I have definitely thought about a very lightweight shelter that I could use for ice fishing, or potentially as a fast shelter if I am traveling and dont want to take the time to set up my Snowtrekker (which is big). To make it fast and light, I was thinking of a one hoop type tent. It would be like two half cones sewn together at the base. Just insert the one pole to make the half circle, then stake down the two ends. If I wanted to go really fast, two climbing ice screws would eliminate the need to wait for snow to sinter.


This quick sketch sort of gets the idea across. Have not thought through the dimensions well, but if 6 feet is used for a height and distance from center to end, it would take just over 33 ounces of 1.1 oz silnylon, plus one long pole, hardware, optional stove jack. May give it a try for next year.


"
Yes!! This is more along the idea that I am thinking of. Quick and packable. I get that it isn't as nice as a hub house, but it seems plausible and it is different than other solutions out there already. This might be worth fleshing out more. Thanks for your thoughts!
 
01/26/2021 09:27PM  
CRL: " Yes!! This is more along the idea that I am thinking of. Quick and packable. I get that it isn't as nice as a hub house, but it seems plausible and it is different than other solutions out there already. This might be worth fleshing out more. Thanks for your thoughts!"
One pre-COVID day I wandered a Gander Outdoors and marveled at the design of the Eskimo and other pop up ice houses. But from what I could see, the all weigh twice what my giant Snowtrekkertents weighs.

I definitely want to keep thinking this through. Last summer I did play around with some extra tent poles to figure out how the hoop might work, but did not press on. Maybe soon.
 
01/26/2021 09:37PM  
Oh, and one more idea, if needed half the cone could be doubled back to the other making half a cone. Would still need to stake the other side out, but would make a nice half shelter.
 
Savage Voyageur
distinguished member(13568)distinguished memberdistinguished memberdistinguished memberdistinguished membermaster membermaster member
 
01/27/2021 11:11AM  
Jaywalker: "CRL: " Yes!! This is more along the idea that I am thinking of. Quick and packable. I get that it isn't as nice as a hub house, but it seems plausible and it is different than other solutions out there already. This might be worth fleshing out more. Thanks for your thoughts!"
One pre-COVID day I wandered a Gander Outdoors and marveled at the design of the Eskimo and other pop up ice houses. But from what I could see, the all weigh twice what my giant Snowtrekkertents weighs.


I definitely want to keep thinking this through. Last summer I did play around with some extra tent poles to figure out how the hoop might work, but did not press on. Maybe soon. "




How much does your giant snowtreckker tent weight if I may ask?
 
Northwoodsman
distinguished member(1557)distinguished memberdistinguished memberdistinguished memberdistinguished member
 
01/27/2021 06:29PM  
You could always use the rain fly and pole set from your summer tent. The fly normally doesn't extend all the way to the ground, this would help so it doesn't freeze to the ice when the water forms. To keep the wind out build a small snow berm around the bottom, a foot or so back from the bottom. I would personally find a cheap tent and not risk damage to my favorite ones.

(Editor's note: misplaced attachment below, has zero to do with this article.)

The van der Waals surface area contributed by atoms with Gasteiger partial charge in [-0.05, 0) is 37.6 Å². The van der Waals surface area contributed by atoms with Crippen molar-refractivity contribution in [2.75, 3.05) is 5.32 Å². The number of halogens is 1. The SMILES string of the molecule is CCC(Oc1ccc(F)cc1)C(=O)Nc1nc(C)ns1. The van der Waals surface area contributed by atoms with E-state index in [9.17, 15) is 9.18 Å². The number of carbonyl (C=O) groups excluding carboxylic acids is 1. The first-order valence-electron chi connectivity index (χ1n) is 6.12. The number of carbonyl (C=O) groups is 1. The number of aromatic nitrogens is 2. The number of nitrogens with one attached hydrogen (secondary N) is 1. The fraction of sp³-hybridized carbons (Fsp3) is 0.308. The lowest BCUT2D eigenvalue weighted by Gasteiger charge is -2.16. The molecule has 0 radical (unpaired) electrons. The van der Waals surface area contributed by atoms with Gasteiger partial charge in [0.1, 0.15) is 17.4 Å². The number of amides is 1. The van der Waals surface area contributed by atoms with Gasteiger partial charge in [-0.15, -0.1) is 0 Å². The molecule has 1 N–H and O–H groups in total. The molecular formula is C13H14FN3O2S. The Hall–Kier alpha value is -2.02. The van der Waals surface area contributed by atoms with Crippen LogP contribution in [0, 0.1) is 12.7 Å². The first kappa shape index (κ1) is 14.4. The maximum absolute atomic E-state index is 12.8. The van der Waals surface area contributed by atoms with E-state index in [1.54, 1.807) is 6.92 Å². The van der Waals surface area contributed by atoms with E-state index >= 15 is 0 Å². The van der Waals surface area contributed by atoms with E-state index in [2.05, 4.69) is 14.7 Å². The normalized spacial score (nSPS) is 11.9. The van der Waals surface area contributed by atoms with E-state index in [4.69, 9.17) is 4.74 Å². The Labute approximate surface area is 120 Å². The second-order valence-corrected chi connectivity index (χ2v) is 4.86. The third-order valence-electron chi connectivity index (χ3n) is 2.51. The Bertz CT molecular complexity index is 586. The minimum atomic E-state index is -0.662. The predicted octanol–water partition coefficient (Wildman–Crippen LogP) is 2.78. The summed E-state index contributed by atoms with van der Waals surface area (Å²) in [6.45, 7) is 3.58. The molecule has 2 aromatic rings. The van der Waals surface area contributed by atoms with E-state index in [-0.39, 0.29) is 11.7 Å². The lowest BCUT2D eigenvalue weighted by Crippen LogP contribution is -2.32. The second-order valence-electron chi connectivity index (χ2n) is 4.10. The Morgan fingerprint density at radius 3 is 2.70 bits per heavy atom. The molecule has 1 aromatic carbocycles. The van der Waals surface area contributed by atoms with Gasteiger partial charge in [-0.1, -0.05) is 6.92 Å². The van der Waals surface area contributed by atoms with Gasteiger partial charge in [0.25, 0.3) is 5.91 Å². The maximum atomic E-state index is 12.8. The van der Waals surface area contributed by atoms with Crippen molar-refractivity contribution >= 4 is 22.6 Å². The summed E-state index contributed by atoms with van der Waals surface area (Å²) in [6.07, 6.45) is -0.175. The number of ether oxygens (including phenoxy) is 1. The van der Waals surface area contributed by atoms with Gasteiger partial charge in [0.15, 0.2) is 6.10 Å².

Arcola
distinguished member (283)distinguished memberdistinguished memberdistinguished member
 
01/27/2021 08:21PM  
I've designed and not built one yet that is two-side tripod, 6'x 1/2"fiberglass tubes, cut in half and socketed. The covering is syl nylon. I figure what I want is a wind break and mobility, light weight and packable. Anchoring is achieved by banking snow.
 
CRL
senior member (61)senior membersenior member
 
01/27/2021 09:56PM  
Glad to hear that there are some others here are thinking about this too. I think the hoop idea has the value of speed and simplicity. Aluminum poles would be durable. Oversized pole sleeves would be easy with mitts on. Ice climbing screw stake out is quick and solid.

How about two hoops about 7-8 feet apart that would form the "gable" ends--quounset (spelling?) hut style? The roof is a simple rectangle with pole sleeves. The gable ends would match the roughly semi circle shape formed by the hoops. For simplicity, one end is actually 2 pieces sewn along the hoop sleeve but split vertically on the center line and overlapped by about a foot to form a door that could be secured with ties. The other end is a semi circle sewn around the perimeter. This end has the stove jack. Snow flaps around the base. Set up would take 6 ice screws-- 1 at each corner at the base of the poles and 1 at each end. The end ice screws would be set along the center line about 8 ft out and would have 5 guy lines (top of hoop and 4 others evenly spaced out on hoop perimeter) that tie off to it. Material could be 1.1 silnylon. Does it check the boxes-- simple, quick set up, packable, lightweight, plenty of fishable room, decent headroom, and stable in a wind?
 
01/28/2021 11:28AM  
Savage Voyageur: "Jaywalker: "CRL: " Yes!! This is more along the idea that I am thinking of. Quick and packable. I get that it isn't as nice as a hub house, but it seems plausible and it is different than other solutions out there already. This might be worth fleshing out more. Thanks for your thoughts!"